Irish Lesson 11


The pair of letters “ea” within a word or at a word end often gets an (a) sound like that in the English word “hat”. Examples: fear (far), man; bean (ban), woman; leat (lat), with you; is ea (sha), it is; ní hea (nee HA), it is not.

At the beginning of a word, the “ea” often gets the (ah) sound in the English word “psalm”. Examples: eagla (AH-gluh), fear; eaglais (AH-glish), church; each (ahk*), horse.

Sometimes “ea” is pronounced (ou), as in English “out”, when it is inside a word. Examples: ceann (kyoun) head; leabhar (LOU-wuhr), book; gleann (gloun), glen; seabhac (shouk), hawk.

If in an unaccented syllable, “ea” is usually pronounced (uh). Examples: seisean (SHESH-uhn), he (emphatic); aingeal (ANG-uhl), angel.

We will continue to give you the pronunciation guide for all new words and most of the exercises, but you will gradually develop ability to pronounce words by drawing on your experience with similarly spelled words, so that after a time you will not depend on the pronunciation guide.


Here are several more expressions that you should learn for quick use in conversation and thought.

B’fhéidir (BAY*-dir), Perhaps.

Gan amhras (guhn OU-ruhs), Without doubt.

Fan go bhfeicfidh mé (fahn goh VEK-hee may*), Wait till I see.

Is maith é sin (is MAH ay* shin), That’s good.

Notice that the second “f in “bhfeicfidh” is pronounced like an “h”. This letter “f’ indicates the future tense.


Last week we learned how to say that a person or thing is in a general class. An example: Is seomra é (is SHOHMruh ay*), It is a room.

Here are the basic forms for this:

Is scoláire m€ (is skuh-LAW*-re may*), I am a student.

Is scoláire té (is skuh-LAW*-re too), You are a student.

Is scoláire é (is skuh-LAW*-re ay*), He is a student.

Is scoláire í (is skuh-LAW*-re ee), She is a student.

Is scoláirí sinn(is skuh-LAW*-ree shin), We are students.

Is scoláirí sibh (is skuh-LAW*-ree shiv), You (plural) are students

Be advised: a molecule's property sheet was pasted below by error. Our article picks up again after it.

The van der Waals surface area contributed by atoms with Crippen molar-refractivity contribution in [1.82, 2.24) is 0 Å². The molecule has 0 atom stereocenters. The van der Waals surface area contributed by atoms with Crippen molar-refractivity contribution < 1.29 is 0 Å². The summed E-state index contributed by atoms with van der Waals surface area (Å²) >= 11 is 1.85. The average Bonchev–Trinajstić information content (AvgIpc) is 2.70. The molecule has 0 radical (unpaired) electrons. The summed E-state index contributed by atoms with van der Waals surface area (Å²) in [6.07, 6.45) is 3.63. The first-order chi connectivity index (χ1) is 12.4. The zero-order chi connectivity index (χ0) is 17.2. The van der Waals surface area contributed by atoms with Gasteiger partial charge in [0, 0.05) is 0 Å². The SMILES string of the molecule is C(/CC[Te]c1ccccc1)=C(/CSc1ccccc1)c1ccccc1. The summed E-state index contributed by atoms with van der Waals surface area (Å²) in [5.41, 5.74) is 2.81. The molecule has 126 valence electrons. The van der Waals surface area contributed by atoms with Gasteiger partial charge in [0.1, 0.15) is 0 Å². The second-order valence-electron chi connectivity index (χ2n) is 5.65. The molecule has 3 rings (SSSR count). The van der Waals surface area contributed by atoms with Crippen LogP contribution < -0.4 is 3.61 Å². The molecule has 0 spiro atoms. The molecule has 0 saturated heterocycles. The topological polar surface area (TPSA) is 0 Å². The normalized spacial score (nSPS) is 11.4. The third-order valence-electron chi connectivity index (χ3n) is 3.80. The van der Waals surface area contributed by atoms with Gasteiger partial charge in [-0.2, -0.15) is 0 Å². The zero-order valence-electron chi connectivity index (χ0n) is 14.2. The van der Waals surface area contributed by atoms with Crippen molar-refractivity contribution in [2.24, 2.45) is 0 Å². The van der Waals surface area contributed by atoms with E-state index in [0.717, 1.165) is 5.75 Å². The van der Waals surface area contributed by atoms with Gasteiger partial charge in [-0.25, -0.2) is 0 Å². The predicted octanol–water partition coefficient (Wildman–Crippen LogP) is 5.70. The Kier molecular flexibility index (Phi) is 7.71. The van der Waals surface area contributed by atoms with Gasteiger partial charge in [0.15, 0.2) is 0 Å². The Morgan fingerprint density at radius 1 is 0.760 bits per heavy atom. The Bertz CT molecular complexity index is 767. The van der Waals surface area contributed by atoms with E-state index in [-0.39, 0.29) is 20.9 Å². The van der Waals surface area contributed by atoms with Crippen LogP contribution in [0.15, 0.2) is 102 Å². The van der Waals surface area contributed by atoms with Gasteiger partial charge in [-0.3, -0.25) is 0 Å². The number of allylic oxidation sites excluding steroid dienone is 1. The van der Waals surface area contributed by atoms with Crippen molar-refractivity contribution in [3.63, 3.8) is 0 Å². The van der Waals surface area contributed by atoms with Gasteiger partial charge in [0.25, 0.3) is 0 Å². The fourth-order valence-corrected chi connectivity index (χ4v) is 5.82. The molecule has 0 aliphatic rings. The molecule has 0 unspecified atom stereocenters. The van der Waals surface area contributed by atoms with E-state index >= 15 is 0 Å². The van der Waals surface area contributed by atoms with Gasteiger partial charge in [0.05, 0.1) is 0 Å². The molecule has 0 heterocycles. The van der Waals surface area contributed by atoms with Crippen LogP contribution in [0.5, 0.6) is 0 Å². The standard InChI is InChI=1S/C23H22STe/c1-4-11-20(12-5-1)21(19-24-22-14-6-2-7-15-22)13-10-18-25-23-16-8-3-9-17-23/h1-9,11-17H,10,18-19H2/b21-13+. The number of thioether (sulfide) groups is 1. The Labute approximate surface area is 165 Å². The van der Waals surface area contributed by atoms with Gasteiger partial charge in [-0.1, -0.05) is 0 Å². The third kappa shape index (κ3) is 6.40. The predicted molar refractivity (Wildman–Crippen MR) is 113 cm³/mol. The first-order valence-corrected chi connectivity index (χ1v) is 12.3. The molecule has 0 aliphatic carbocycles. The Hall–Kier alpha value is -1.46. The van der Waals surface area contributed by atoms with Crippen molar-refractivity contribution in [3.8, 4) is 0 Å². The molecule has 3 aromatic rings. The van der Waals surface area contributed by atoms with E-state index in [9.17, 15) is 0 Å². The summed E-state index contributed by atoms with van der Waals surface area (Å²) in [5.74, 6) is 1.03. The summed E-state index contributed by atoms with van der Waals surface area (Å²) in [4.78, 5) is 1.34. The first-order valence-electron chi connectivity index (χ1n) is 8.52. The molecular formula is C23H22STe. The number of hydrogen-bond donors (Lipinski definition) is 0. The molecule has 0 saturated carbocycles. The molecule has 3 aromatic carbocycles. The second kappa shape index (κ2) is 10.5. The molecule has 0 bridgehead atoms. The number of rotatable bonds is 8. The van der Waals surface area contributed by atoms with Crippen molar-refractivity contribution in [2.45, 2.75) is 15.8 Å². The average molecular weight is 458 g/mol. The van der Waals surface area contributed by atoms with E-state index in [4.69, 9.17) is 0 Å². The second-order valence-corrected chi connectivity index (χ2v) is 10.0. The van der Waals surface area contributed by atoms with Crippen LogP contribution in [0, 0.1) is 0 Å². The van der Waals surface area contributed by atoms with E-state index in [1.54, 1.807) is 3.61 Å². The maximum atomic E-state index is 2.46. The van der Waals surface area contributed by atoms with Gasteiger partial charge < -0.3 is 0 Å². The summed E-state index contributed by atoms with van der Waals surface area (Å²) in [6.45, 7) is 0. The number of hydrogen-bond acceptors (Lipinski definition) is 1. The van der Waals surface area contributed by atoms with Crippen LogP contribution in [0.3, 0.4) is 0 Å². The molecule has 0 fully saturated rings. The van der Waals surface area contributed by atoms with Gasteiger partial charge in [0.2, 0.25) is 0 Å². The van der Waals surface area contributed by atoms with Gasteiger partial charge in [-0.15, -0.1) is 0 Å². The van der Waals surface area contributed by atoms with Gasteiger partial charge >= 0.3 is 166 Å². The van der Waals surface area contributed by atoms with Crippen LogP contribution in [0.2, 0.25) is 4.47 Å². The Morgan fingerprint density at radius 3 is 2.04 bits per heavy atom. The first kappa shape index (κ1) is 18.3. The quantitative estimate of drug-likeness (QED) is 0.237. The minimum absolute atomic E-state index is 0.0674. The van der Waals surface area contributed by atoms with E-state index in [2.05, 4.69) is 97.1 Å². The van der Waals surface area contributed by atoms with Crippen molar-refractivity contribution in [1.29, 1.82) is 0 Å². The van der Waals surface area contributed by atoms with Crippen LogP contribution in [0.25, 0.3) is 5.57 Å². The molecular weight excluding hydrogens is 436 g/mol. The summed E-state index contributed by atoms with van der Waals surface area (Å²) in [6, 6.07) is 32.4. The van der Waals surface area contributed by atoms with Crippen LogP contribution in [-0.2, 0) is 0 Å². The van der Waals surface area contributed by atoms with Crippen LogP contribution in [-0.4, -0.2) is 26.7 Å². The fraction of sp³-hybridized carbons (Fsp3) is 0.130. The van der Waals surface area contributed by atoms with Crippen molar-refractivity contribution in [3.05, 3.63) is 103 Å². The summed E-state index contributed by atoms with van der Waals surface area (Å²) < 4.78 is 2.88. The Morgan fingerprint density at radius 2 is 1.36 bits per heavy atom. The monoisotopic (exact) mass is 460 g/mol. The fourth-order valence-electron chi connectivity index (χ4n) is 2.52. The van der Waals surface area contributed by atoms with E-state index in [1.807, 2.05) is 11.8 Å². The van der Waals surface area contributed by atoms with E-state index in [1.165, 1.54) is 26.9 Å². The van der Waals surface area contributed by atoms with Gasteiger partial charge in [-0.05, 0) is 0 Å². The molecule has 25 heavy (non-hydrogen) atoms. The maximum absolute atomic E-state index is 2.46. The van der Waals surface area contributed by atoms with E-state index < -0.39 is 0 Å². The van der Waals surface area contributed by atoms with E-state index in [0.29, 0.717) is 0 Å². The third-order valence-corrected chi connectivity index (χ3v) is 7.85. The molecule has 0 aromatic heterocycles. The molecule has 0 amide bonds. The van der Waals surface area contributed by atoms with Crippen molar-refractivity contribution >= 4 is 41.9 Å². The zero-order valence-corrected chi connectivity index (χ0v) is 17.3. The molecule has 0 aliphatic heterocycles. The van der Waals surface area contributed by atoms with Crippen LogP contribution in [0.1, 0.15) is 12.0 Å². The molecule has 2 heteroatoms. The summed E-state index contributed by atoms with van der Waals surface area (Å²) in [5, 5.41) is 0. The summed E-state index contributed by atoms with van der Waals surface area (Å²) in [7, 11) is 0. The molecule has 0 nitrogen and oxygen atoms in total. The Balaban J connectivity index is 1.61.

Is scoláirí£irf iad (is skuh-LAW*-ree EE-uhd), They are students.


Masculine Nouns
dinnear (DIN-yay*r), dinner
Im, an t-im (im, un tim), butter, the butter
siúcra (SHOOK-ruh), sugar
fo-chupán (FOH-k*upaw*n), saucer

ith, ag ithe (i, eg I-he), eat, eating

éist, ag éisteacht (ay*sht, eg AY*shtyahk*t), listen, listening

Feminine Nouns
scoil, an scoil (skuhl, un skuhl), school, the school
subh, an tsubh (soov, un toov), jam, the jam
cathaoir, an cathaoir (KAH-heer, un K*AH-heer), chair, the chair

ól, ag ól (ohl, eg ohl) drink, drinking

milis (MIL-ish), sweet

dána (DAW*-nuh), bold


Go through the basic forms for “is” (is), with:

dochtúir, dochtúirí (dohk*-TOO-ir, dohk*-TOO-IRee), doctor, doctors

múinteoir, múinteoirí (moo-in-TYOHR, moo-in-TYOHR-ee), teacher, teachers

péintéir, péintéiri (PAY*N-tay*r, PAY*N-tay*r-ee), painter, painters


Máirín (maw*-REEN), Maureen: Tar isteach sa chistin agus suigh síos (tahr is-TYAHK* suh HYISH-tin AH-guhs si SHEE-uhs). Tá do dhinnéar ullamh (taw* duh YIN-yay*r UL-uhv). Come into the kitchen and sit down. Your dinner is ready.

Dónall (DOHN-uhl), Donald: Ach cá bhfuil Pádraigín? (ahk* caw* vwil PAW*-dri-geen) Nach bhfuil sí abhaile ón scoil fós? (nahk* vwil shee uh-VWAHL-e ohn skuhl fohs) But where is Patricia? Isn’t she home from school yet?

Máirín: Níl sí (neel shee). Níl a fhios agam cá bhfuil sí (neel is uh GUHM kaw* vwil shee). She’s not. I don’t know where she is.

Dónall: Tá gach rud ar an mbord, go cinnte, ach tá an fo-chupán seo salach (taw* gahk* rud er un mohrd, goh KIN-te, ahk* taw* un FOH-k* u-paw*n shuh suh-LAHK*). Everything’s on the table, certainly, but this saucer is dirty.

Máirín: Nigh é, mar sin (ni ay*, mahr shin). Tá mé an-ghnóthach (taw* may* AHN-gnoh-huhk*). Wash it then. I’m very busy.

Dónall: Ó, tá Pádraigín ag teacht anois (oh, taw* PAW*-dri-geen uh tyahk*t uh-NISH). Tá sí ag siúl trí gach áit fhliuch ar an tsráid (taw* shee uh shool tree gahk* aw*t lyuk* er un traw*d). Oh, Patricia’s coming now. She’s walking through every wet place on the street.

Máirín: Agus í gan a buataisí! (AH-guhs ee guhn uh BOO-ti-shee) And she without her boots!

Notes: In Irish, “an-” before an adjective means “very”. It usually aspirates the next consonant, as in “an-fhliuch” (AHN-lyuk*), very wet. Accent is usually on the “an-” prefixed to the word.

©1997 The Irish People

Irish Lesson 10 | Irish Lesson 12

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